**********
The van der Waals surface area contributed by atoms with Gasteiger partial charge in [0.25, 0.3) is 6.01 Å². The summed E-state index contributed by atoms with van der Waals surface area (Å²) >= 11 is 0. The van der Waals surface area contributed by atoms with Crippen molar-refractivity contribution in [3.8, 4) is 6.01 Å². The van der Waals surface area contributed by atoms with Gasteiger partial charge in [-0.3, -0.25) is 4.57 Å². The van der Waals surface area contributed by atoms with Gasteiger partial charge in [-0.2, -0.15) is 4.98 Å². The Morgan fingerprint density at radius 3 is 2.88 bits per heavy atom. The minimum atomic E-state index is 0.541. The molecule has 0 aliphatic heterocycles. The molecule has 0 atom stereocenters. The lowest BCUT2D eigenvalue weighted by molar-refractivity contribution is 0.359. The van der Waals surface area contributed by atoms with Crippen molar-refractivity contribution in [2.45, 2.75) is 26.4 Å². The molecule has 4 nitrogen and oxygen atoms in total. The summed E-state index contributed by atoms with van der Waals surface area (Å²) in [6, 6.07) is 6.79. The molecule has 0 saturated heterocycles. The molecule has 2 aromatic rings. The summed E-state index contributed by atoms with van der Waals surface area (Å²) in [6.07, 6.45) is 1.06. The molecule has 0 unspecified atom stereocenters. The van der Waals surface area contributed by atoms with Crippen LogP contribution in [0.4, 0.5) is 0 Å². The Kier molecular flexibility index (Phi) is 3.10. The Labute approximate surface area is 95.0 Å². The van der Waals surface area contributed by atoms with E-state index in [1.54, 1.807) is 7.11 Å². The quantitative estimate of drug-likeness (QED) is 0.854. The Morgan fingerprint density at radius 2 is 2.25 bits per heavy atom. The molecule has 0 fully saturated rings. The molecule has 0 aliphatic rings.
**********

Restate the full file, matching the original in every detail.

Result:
The van der Waals surface area contributed by atoms with Gasteiger partial charge in [0.25, 0.3) is 6.01 Å². The summed E-state index contributed by atoms with van der Waals surface area (Å²) >= 11 is 0. The van der Waals surface area contributed by atoms with Crippen molar-refractivity contribution in [3.8, 4) is 6.01 Å². The van der Waals surface area contributed by atoms with Gasteiger partial charge in [-0.3, -0.25) is 4.57 Å². The van der Waals surface area contributed by atoms with Gasteiger partial charge in [-0.2, -0.15) is 4.98 Å². The Morgan fingerprint density at radius 3 is 2.88 bits per heavy atom. The minimum atomic E-state index is 0.541. The molecule has 0 aliphatic heterocycles. The molecule has 0 atom stereocenters. The lowest BCUT2D eigenvalue weighted by molar-refractivity contribution is 0.359. The van der Waals surface area contributed by atoms with Crippen molar-refractivity contribution in [2.45, 2.75) is 26.4 Å². The molecule has 4 nitrogen and oxygen atoms in total. The summed E-state index contributed by atoms with van der Waals surface area (Å²) in [6, 6.07) is 6.79. The molecule has 0 saturated heterocycles. The molecule has 2 aromatic rings. The summed E-state index contributed by atoms with van der Waals surface area (Å²) in [6.07, 6.45) is 1.06. The molecule has 0 unspecified atom stereocenters. The van der Waals surface area contributed by atoms with Crippen LogP contribution in [0.4, 0.5) is 0 Å². The Kier molecular flexibility index (Phi) is 3.10. The Labute approximate surface area is 95.0 Å². The van der Waals surface area contributed by atoms with E-state index in [1.54, 1.807) is 7.11 Å². The quantitative estimate of drug-likeness (QED) is 0.854. The Morgan fingerprint density at radius 2 is 2.25 bits per heavy atom. The molecule has 0 fully saturated rings. The molecule has 0 aliphatic rings.